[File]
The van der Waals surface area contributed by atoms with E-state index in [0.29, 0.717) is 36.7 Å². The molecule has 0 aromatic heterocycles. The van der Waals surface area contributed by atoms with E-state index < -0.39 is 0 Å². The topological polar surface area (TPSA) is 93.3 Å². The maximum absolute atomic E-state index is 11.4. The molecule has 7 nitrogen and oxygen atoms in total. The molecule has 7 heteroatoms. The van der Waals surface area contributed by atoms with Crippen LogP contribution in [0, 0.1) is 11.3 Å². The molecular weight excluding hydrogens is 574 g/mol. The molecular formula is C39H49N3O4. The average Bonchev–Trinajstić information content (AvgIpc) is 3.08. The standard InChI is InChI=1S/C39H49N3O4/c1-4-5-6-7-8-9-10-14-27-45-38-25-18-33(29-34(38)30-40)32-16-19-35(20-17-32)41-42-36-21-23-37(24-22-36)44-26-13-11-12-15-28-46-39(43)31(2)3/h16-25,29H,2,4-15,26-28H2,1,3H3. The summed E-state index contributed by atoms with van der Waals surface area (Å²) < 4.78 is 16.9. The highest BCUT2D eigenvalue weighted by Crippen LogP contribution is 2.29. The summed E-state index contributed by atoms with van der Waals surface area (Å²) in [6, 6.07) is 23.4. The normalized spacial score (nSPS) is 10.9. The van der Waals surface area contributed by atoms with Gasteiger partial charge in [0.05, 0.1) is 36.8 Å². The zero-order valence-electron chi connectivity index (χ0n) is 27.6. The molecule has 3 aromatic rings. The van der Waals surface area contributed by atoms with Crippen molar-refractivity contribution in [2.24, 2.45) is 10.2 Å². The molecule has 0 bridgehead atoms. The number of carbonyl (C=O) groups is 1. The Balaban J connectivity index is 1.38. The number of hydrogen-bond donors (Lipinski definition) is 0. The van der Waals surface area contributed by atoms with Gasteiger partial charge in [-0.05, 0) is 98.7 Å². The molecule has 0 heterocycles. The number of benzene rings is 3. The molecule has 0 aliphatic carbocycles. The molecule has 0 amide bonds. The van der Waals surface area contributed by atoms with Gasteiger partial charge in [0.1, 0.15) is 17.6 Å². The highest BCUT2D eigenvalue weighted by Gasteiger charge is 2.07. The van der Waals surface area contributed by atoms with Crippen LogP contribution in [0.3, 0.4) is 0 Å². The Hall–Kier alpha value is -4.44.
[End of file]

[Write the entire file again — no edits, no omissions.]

The van der Waals surface area contributed by atoms with E-state index in [0.29, 0.717) is 36.7 Å². The molecule has 0 aromatic heterocycles. The van der Waals surface area contributed by atoms with E-state index < -0.39 is 0 Å². The topological polar surface area (TPSA) is 93.3 Å². The maximum absolute atomic E-state index is 11.4. The molecule has 7 nitrogen and oxygen atoms in total. The molecule has 7 heteroatoms. The van der Waals surface area contributed by atoms with Crippen LogP contribution in [0, 0.1) is 11.3 Å². The molecular weight excluding hydrogens is 574 g/mol. The molecular formula is C39H49N3O4. The average Bonchev–Trinajstić information content (AvgIpc) is 3.08. The standard InChI is InChI=1S/C39H49N3O4/c1-4-5-6-7-8-9-10-14-27-45-38-25-18-33(29-34(38)30-40)32-16-19-35(20-17-32)41-42-36-21-23-37(24-22-36)44-26-13-11-12-15-28-46-39(43)31(2)3/h16-25,29H,2,4-15,26-28H2,1,3H3. The summed E-state index contributed by atoms with van der Waals surface area (Å²) < 4.78 is 16.9. The highest BCUT2D eigenvalue weighted by Crippen LogP contribution is 2.29. The summed E-state index contributed by atoms with van der Waals surface area (Å²) in [6, 6.07) is 23.4. The normalized spacial score (nSPS) is 10.9. The van der Waals surface area contributed by atoms with Gasteiger partial charge in [0.05, 0.1) is 36.8 Å². The zero-order valence-electron chi connectivity index (χ0n) is 27.6. The molecule has 3 aromatic rings. The van der Waals surface area contributed by atoms with Crippen molar-refractivity contribution in [2.24, 2.45) is 10.2 Å². The molecule has 0 bridgehead atoms. The number of carbonyl (C=O) groups is 1. The Balaban J connectivity index is 1.38. The number of hydrogen-bond donors (Lipinski definition) is 0. The van der Waals surface area contributed by atoms with Gasteiger partial charge in [-0.05, 0) is 98.7 Å². The molecule has 0 heterocycles. The number of benzene rings is 3. The molecule has 0 aliphatic carbocycles. The molecule has 0 amide bonds. The van der Waals surface area contributed by atoms with Gasteiger partial charge in [0.1, 0.15) is 17.6 Å². The highest BCUT2D eigenvalue weighted by Gasteiger charge is 2.07. The van der Waals surface area contributed by atoms with Crippen LogP contribution in [0.3, 0.4) is 0 Å². The Hall–Kier alpha value is -4.44.